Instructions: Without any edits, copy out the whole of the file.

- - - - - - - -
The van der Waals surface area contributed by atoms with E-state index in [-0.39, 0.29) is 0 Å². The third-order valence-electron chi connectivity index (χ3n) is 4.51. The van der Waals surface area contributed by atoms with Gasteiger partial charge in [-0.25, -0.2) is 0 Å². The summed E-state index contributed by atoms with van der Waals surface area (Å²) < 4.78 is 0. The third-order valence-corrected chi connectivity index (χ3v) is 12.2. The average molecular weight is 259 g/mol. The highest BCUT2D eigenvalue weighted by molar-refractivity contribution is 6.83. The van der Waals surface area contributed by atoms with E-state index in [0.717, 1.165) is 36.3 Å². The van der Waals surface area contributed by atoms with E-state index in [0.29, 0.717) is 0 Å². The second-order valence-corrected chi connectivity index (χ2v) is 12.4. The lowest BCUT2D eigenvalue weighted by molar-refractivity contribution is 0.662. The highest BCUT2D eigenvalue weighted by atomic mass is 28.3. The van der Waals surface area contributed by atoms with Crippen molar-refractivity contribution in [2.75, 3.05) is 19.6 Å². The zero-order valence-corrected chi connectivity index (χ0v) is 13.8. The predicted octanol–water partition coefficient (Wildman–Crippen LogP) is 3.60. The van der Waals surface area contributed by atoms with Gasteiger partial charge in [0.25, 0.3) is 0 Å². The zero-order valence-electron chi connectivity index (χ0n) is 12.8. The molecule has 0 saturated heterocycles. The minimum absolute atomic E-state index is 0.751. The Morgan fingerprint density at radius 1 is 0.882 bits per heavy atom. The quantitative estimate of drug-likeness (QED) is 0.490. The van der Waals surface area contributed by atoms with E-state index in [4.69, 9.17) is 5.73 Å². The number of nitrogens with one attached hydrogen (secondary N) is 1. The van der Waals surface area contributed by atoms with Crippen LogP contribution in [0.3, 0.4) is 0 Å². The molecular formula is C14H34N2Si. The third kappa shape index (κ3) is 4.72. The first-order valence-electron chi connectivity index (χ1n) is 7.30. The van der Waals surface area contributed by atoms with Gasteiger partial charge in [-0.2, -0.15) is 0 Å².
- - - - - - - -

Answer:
The van der Waals surface area contributed by atoms with E-state index in [-0.39, 0.29) is 0 Å². The third-order valence-electron chi connectivity index (χ3n) is 4.51. The van der Waals surface area contributed by atoms with Gasteiger partial charge in [-0.25, -0.2) is 0 Å². The summed E-state index contributed by atoms with van der Waals surface area (Å²) < 4.78 is 0. The third-order valence-corrected chi connectivity index (χ3v) is 12.2. The average molecular weight is 259 g/mol. The highest BCUT2D eigenvalue weighted by molar-refractivity contribution is 6.83. The van der Waals surface area contributed by atoms with E-state index in [0.717, 1.165) is 36.3 Å². The van der Waals surface area contributed by atoms with E-state index in [0.29, 0.717) is 0 Å². The second-order valence-corrected chi connectivity index (χ2v) is 12.4. The lowest BCUT2D eigenvalue weighted by molar-refractivity contribution is 0.662. The highest BCUT2D eigenvalue weighted by atomic mass is 28.3. The van der Waals surface area contributed by atoms with Crippen molar-refractivity contribution in [2.75, 3.05) is 19.6 Å². The zero-order valence-corrected chi connectivity index (χ0v) is 13.8. The predicted octanol–water partition coefficient (Wildman–Crippen LogP) is 3.60. The van der Waals surface area contributed by atoms with Gasteiger partial charge in [0.25, 0.3) is 0 Å². The zero-order valence-electron chi connectivity index (χ0n) is 12.8. The molecule has 0 saturated heterocycles. The minimum absolute atomic E-state index is 0.751. The Morgan fingerprint density at radius 1 is 0.882 bits per heavy atom. The quantitative estimate of drug-likeness (QED) is 0.490. The van der Waals surface area contributed by atoms with E-state index in [4.69, 9.17) is 5.73 Å². The number of nitrogens with one attached hydrogen (secondary N) is 1. The van der Waals surface area contributed by atoms with Crippen LogP contribution in [0.3, 0.4) is 0 Å². The molecular formula is C14H34N2Si. The third kappa shape index (κ3) is 4.72. The first-order valence-electron chi connectivity index (χ1n) is 7.30. The van der Waals surface area contributed by atoms with Gasteiger partial charge in [-0.2, -0.15) is 0 Å².